Was the official residential palace and seat of the Dhaka Nawab Family.
Situated at Kumartoli.
Construction Year 1859 to 1872.
Designated as a national museum.
It was actually built by Nawab sir Abdul Gani in 1872.
Named it Ahsan Manzil after the name of his beloved son Khwaza Ahsanullah.
The palace was reconstructed in 1888.
The Dome was created in the time of reconstruct.
Basically In Mughal era, there was a garden house of Sheikh Enayet Ullah. Sheikh
Enayet Ullah acquired a very big area in Kumartuli and included it in his garden
house. Here he built a palace and named it Rangmahal. Later, Sheikh Moti Ullah, the
son of Sheikh Enayet Ullah sold the property to the French traders. They made this
place as a trading house for the purpose of business. French traders made a big
palace and dug a pond for sweet water in this place. In 1830, the trading house of
Kumartuli was purchased by the established landlord of Dhaka Khwaja Alimullah.
Khwaja Alimullah made this trading house as his residence. In his time, a stable and
a family mosque was added in the compound. After his death, his son Khwaja Abdul
Gani made a great flourish to the property, and named it "Ahsan Manjil" on his son
Ahsan Ullah. Khwaja Abdul Gani made a new building with different design in the
east side of the old building. In 1888, a devastating tornedo hit the Dhaka city and
Ahsan Manjil was severely damaged. The whole building was again reconstructed.
The old French building was reconstructed to a two storied building keeping similarity
to the Rangmahal. A gangway was made with wood connecting the first floors of the
two buildings. The most beautiful thing made in this time was the dome, which made
the palace so beautiful.
The building structure was established on a raised platform of 1 meter.
The two-storied palace measures 125.4m by 28.75m.
The height of the ground floor is 5 meters.
The height of the first floor is 5.8 meters.
The building has a broad front-facing the Buriganga River.
Divided into two parts: the eastern side and the western side.
The eastern building with the dome is called the Rangmahal.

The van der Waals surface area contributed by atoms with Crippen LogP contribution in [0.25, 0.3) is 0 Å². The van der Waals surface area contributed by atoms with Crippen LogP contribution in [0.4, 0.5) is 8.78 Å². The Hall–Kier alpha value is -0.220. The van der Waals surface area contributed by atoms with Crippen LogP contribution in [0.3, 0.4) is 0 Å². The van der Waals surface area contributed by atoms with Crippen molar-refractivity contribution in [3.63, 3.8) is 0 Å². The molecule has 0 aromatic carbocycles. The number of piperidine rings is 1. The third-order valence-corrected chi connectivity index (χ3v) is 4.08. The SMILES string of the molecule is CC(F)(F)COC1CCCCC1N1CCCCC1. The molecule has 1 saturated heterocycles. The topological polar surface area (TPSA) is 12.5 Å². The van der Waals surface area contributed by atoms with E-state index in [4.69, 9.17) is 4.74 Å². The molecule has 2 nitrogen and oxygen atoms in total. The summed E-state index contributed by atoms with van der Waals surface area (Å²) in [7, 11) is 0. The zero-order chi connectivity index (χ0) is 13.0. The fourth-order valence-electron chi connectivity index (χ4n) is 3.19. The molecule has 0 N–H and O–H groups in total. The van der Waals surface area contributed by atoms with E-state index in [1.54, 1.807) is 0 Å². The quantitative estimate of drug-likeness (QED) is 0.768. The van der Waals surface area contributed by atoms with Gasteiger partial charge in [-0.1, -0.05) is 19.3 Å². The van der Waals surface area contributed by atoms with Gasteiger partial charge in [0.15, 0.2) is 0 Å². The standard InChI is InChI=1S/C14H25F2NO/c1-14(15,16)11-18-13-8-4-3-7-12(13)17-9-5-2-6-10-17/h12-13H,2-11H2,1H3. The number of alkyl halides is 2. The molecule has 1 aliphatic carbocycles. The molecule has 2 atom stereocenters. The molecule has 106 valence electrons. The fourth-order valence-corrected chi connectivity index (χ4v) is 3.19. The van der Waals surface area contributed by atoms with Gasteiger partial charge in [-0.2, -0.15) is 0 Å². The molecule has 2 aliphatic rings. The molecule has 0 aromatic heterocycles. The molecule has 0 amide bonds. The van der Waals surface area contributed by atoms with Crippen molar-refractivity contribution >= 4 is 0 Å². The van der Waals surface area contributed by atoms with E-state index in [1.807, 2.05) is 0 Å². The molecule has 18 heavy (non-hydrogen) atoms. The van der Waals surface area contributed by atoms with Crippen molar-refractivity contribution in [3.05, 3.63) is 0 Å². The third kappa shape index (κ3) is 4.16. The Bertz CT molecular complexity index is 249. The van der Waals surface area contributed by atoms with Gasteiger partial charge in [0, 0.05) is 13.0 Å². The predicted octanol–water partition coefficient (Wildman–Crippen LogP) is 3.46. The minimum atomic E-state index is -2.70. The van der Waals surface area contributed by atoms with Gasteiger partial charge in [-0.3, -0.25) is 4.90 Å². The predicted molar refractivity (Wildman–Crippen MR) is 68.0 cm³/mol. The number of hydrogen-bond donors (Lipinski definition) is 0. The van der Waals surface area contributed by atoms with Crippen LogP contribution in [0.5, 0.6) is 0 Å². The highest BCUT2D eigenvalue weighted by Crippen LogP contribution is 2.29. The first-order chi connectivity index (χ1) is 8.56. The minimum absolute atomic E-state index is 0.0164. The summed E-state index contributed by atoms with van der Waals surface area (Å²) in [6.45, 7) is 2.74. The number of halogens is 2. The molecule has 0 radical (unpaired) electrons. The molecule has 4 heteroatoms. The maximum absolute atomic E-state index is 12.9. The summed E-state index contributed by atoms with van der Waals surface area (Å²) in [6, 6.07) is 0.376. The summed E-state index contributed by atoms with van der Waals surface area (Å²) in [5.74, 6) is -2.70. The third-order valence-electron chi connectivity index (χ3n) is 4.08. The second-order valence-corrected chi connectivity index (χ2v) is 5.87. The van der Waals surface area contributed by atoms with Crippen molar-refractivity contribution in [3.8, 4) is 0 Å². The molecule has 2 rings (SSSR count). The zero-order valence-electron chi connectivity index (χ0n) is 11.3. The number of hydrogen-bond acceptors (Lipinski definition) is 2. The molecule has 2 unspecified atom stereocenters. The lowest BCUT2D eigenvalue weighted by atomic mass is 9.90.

The western side with the living rooms is called Andarmahal.
Introduction of the Ahsan Manzil Museum
Different Parts of Lalbagh Fort
The Mosque (west side).
The tomb of Pari-Bibi (middle of east-west of the fort).
The Diwan-i-aam palace (east side).
Gateways, Royal Garden and Drainage System.
The mosque was used for prayer in that time, and still in use. Many Islamic art and
wall designs are preserved there.
The Tomb of Pari-Bibi
Shaista khan brought Marble stone, tiles, handy-crafts of flower-leaves for designing
the tomb of Pari-Bibi. This is the only place in Bangladesh where 9 rooms under
there decorated with this kind of items. The roofs are made of black stones. In the top
of the tomb, the dome is covered with pure copper. This beautiful 20.2 meter tomb
was inaugurated in 1688.
The Diwan-i-aam Palace
Diwan-i-aam is the greatest part of Lalbagh Fort. It was used as office in that time.
Diwan-i-aam is the place from where the Mughal ruler gave directions to the ordinary
people once in a week. There is also a royal bathroom known as Hammam.
Gateways, Royal Garden and the
There are 3 gateways to enter the fort. The southern gateway is the most important
and one can see it from Buriganga. It has a three-storied structure. But the middle
structure is covered by Minaret. That is why it looks like a 2 storied structure.
In the total area of Lalbagh fort there are also Royal gardens and a drainage system.
THE NAME SONARGAON CAME AS THE BANGLA VERSION OF THE
ANCIENT NAME SUVARNAGRAMA. BUDDHIST RULER
DANUJAMADHAVA DASHARATHADEVA SHIFTED HIS CAPITAL TO
SUVARNAGRAMA FROM BIKRAMPUR IN THE MIDDLE OF THE 13TH
Pre-Muslim period & Muslim period
In early 14th century, Bauddha ruling in this area ended when Shamsuddin Firoz
Shah (reigned 1301–1322) of Lakhnauti occupied and annexed it to his kingdom.
Muslim settlers first arrive in Sonargaon region in around 1281. Sharfuddin Abu
Tawwamah, a medieval Sufi saint and Islamic philosopher came and settled here
sometime between 1282 and 1287.
Isa Khan's rule & British period
Isa Khan's rule
When Taj Khan Karrani was the independent Afghan ruler of Bengal, Isa Khan
obtained an estate in Sonargaon and Maheswardi Pargana in 1564 as a vassal of the
Karrani rulers. Isa Khan gradually increased his strength and in 1571 he was
designated as the ruler of the whole Bhati region. In 1575 he helped Daud Khan
Karrani fight the Mughal flotilla in the vicinity of Sonargaon.
Panam City was established in the late 19th century as a trading center of cotton
fabrics during British rule. Hindu cloth merchants built their residential houses following
colonial style with inspiration derived from European sources. Today this area is
protected under the Department of Archaeology of Bangladesh. The city was linked
with the main city area by three brick bridges - Panam Bridge, Dalalpur
Bridgeand PanamNagar Bridge - during the Mughal period. The bridges are still in use.
Lok Shilpa Jadughar (Folk Arts Museum) in Sonargaon.
Lok Shilpa Jadughar (Folk Art and Craft Museum) of Sonargaon was established
by Bangladeshi painter Joynul Abedin on March 12, 1975. The house, originally
calledBara Sardar Bari, was built in 1901.
On 15 February 1984, Narayanganj subdivision was upgraded to a district by
the Government of Bangladesh. Hence Sonargaon became a subdistrict
of Narayanganj District of Dhaka division.